How To Prove Your Injury Is Work Related

We are experienced Illinois work comp attorneys who will talk to you for free.  Call us any time at 888-705-1766 to speak with a lawyer. We cover all of Illinois.

One of the basics of the legal system, no matter what your case is, is that if you are bringing the case, you have to prove you deserve to win.  The defendant generally speaking doesn’t need to disprove anything.

So how do you prove in Illinois that your injury is related to your job?

Like most work comp questions, the answer depends on the facts of your case. In general though, these are the factors that Arbitrators consider in deciding whether or not to say you won your case. They are the same factors that insurance companies consider when deciding whether or not to accept your case or offer you a settlement.

  1. What do you say happened? If you hurt your back lifting a box, is your version of what happened credible. In many cases you are the only witness so your reliability is a big issue.
  2. Did anyone see what happened to you? If you slip on a wet floor, did someone see it?  If they did, their statements can help or hurt you.
  3. When did you report the accident to your employer? While under Illinois law you have 45 days from your accident to report your case, telling them about it right away enhances your credibility. Not doing so gives them a potential defense.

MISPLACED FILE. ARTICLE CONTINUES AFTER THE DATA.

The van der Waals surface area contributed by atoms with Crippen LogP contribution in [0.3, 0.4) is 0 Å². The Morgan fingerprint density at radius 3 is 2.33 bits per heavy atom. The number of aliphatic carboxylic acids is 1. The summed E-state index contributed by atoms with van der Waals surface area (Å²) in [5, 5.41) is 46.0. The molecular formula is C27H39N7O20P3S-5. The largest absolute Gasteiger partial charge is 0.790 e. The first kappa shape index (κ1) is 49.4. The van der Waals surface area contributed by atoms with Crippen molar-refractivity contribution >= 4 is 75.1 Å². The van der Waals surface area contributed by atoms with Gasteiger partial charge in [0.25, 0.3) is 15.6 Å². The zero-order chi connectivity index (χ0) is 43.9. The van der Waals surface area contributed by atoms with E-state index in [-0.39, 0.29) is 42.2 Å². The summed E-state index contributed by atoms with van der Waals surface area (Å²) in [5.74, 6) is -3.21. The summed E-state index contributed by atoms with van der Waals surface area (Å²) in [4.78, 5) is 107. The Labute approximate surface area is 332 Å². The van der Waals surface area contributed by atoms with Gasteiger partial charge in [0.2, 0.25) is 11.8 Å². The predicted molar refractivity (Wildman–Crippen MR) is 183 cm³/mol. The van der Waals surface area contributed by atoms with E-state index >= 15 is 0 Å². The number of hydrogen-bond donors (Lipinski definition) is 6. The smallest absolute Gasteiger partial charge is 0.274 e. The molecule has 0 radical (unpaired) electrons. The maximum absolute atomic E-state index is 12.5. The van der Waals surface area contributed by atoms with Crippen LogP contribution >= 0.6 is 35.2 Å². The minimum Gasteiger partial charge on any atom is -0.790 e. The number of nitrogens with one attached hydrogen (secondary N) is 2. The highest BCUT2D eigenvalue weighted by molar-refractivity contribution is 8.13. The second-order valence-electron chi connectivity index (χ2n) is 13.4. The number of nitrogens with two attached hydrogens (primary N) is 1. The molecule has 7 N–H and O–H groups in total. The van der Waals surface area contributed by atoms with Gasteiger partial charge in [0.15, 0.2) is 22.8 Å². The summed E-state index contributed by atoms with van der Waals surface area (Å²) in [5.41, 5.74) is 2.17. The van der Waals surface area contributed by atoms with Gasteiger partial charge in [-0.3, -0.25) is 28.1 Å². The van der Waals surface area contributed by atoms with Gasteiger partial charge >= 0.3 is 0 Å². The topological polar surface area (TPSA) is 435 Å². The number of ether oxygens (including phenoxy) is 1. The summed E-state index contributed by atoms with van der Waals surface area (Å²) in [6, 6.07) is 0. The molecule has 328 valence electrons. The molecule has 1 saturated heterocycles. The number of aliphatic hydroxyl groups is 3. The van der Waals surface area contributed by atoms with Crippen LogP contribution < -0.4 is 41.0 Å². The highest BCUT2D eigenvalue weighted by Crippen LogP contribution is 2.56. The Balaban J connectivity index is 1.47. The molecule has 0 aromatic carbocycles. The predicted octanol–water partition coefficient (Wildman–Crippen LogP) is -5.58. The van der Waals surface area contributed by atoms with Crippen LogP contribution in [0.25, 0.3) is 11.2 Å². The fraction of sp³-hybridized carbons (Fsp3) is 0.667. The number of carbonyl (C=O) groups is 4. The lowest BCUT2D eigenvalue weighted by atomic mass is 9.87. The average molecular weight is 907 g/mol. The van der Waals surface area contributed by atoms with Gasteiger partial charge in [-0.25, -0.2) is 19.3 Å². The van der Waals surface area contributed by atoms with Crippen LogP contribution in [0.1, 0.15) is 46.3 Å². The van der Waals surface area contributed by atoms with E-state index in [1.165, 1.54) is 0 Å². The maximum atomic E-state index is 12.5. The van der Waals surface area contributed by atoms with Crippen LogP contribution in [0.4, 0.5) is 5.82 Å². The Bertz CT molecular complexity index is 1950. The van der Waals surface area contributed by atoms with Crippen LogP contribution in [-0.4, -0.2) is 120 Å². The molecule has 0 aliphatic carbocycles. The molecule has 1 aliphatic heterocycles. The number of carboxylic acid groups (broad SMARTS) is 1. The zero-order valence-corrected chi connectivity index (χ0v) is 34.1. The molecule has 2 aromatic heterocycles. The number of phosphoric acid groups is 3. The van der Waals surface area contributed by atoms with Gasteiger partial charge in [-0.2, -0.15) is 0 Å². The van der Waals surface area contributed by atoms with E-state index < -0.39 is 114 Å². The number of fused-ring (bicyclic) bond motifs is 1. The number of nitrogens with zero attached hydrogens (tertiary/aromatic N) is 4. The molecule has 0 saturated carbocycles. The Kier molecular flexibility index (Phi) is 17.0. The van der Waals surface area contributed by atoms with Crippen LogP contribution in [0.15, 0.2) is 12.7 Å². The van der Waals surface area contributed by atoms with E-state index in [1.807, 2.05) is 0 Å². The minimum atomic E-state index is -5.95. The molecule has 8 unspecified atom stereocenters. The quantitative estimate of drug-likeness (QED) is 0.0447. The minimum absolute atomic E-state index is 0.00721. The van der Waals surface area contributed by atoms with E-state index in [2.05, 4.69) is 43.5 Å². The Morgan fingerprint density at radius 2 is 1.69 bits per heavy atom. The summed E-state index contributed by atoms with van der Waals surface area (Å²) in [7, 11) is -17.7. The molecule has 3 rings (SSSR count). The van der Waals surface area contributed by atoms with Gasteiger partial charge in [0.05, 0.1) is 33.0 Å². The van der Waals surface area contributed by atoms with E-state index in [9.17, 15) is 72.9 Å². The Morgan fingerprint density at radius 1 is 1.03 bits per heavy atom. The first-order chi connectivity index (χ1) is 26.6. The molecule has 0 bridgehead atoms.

4. What did you tell your doctor about how you were hurt? Insurance companies will look at your medical records when making a decision to accept or deny your case. If you tell your doctor on your first visit that you were hurt on the job, it enhances your credibility. If you say you don’t know how you got hurt, even if you change your story later, it will hurt you.
  5. When claiming that you are injured due to the repetitive nature of your job duties, you prove you were hurt at work by your doctor stating it’s true. In those cases, it comes down to their credibility. You enhance that by making sure they have an accurate job description of what you do, how often you are doing it, how heavy the stuff you lift is, how much force you use when using your hands, etc.  The number of cases that are lost because workers don’t tell their doctor an accurate description is shocking. Often it’s a sign of a bad lawyer representing them.
  6. What is your medical history?  Pre-existing conditions don’t prevent you from getting Illinois work comp benefits.  But you still have to prove that your work injury was more than a temporary aggravation. If you’ve been treating for a back injury continuously for months and then say your job made it worse, the only way to prove that is likely through a new MRI. On the other hand if you last had treatment for your back a year ago, if a new work injury causes you to need medical care, your old problems won’t likely be a huge factor. The insurance company might try to make it one, but in most cases it shouldn’t be a problem.